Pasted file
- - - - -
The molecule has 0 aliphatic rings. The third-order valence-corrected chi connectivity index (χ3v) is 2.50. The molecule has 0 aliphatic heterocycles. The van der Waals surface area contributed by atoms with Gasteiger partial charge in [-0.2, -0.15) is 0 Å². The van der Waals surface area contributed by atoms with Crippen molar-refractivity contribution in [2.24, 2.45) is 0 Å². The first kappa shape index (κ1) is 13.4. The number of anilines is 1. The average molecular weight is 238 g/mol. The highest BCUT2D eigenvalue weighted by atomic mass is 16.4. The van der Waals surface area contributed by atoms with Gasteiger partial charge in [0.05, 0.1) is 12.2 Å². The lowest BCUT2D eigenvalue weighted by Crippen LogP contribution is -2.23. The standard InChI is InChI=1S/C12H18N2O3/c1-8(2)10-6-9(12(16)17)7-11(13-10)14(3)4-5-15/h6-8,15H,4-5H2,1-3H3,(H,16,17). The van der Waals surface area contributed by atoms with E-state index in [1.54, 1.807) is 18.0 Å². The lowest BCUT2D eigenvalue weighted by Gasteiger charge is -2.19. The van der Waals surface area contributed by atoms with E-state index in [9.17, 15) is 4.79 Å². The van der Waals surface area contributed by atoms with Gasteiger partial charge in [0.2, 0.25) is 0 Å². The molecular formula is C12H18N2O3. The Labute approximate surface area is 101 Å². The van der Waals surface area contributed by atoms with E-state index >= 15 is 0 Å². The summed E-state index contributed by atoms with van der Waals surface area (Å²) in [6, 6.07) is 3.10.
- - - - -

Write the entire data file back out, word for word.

The molecule has 0 aliphatic rings. The third-order valence-corrected chi connectivity index (χ3v) is 2.50. The molecule has 0 aliphatic heterocycles. The van der Waals surface area contributed by atoms with Gasteiger partial charge in [-0.2, -0.15) is 0 Å². The van der Waals surface area contributed by atoms with Crippen molar-refractivity contribution in [2.24, 2.45) is 0 Å². The first kappa shape index (κ1) is 13.4. The number of anilines is 1. The average molecular weight is 238 g/mol. The highest BCUT2D eigenvalue weighted by atomic mass is 16.4. The van der Waals surface area contributed by atoms with Gasteiger partial charge in [0.05, 0.1) is 12.2 Å². The lowest BCUT2D eigenvalue weighted by Crippen LogP contribution is -2.23. The standard InChI is InChI=1S/C12H18N2O3/c1-8(2)10-6-9(12(16)17)7-11(13-10)14(3)4-5-15/h6-8,15H,4-5H2,1-3H3,(H,16,17). The van der Waals surface area contributed by atoms with E-state index in [1.54, 1.807) is 18.0 Å². The lowest BCUT2D eigenvalue weighted by Gasteiger charge is -2.19. The van der Waals surface area contributed by atoms with E-state index in [9.17, 15) is 4.79 Å². The van der Waals surface area contributed by atoms with Gasteiger partial charge in [0.2, 0.25) is 0 Å². The molecular formula is C12H18N2O3. The Labute approximate surface area is 101 Å². The van der Waals surface area contributed by atoms with E-state index >= 15 is 0 Å². The summed E-state index contributed by atoms with van der Waals surface area (Å²) in [6, 6.07) is 3.10.